• lived nursing experience;
  • phenomenology;
  • professional socialization;
  • clinical education;
  • death and dying;
  • recruitment and retention;
  • health policy;
  • adult learners

A phenomenological study of early nursing experiences in Hong Kong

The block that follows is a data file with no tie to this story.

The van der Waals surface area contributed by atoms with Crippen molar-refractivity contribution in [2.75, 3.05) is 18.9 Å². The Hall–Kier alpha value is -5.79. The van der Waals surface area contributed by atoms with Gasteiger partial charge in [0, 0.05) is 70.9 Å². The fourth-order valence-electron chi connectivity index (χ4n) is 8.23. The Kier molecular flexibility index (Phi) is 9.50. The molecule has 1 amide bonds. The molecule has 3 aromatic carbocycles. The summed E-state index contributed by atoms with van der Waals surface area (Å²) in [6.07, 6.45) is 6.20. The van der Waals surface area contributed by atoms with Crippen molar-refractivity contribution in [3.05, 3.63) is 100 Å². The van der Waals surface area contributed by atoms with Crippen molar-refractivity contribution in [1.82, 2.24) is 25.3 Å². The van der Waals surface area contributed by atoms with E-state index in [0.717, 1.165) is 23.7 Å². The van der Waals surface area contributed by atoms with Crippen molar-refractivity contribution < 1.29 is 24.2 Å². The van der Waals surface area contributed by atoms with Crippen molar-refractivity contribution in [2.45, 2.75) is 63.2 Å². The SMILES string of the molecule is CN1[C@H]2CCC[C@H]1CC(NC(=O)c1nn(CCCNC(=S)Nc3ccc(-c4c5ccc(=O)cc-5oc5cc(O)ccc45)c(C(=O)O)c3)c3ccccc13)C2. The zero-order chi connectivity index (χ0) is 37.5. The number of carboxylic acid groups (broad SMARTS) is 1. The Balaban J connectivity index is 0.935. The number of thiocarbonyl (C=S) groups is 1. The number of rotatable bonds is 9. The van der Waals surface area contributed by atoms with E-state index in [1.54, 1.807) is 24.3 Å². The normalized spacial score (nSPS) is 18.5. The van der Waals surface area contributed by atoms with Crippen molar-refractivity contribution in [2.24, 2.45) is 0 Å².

The experience of primary professional socialization is crucial for neophytes to learn to become a nurse. These early nursing encounters may also have long-term effects on professional development of individual nurses. However, research into the early experiences of nurses has been poorly documented. This study endeavours to reveal the early lived nursing experience amongst a group of nurses in Hong Kong. This study adopts a phenomenological approach which involves the thematic analysis of the critical incidents provided by 77 subjects. Findings revealed that incidents associated with death and dying, and clinical learning embracing interpersonal relations and professional development, were the most memorable events. Nurses were in general not equipped adequately to communicate with the dying and the grieving relatives. The subjects disclosed that positive clinical encounters confirmed their value of nursing work and motivated them to stay in the profession. Conversely, the negative experiences made them seriously consider leaving nursing. A number of implications for nursing education have been drawn from the research findings.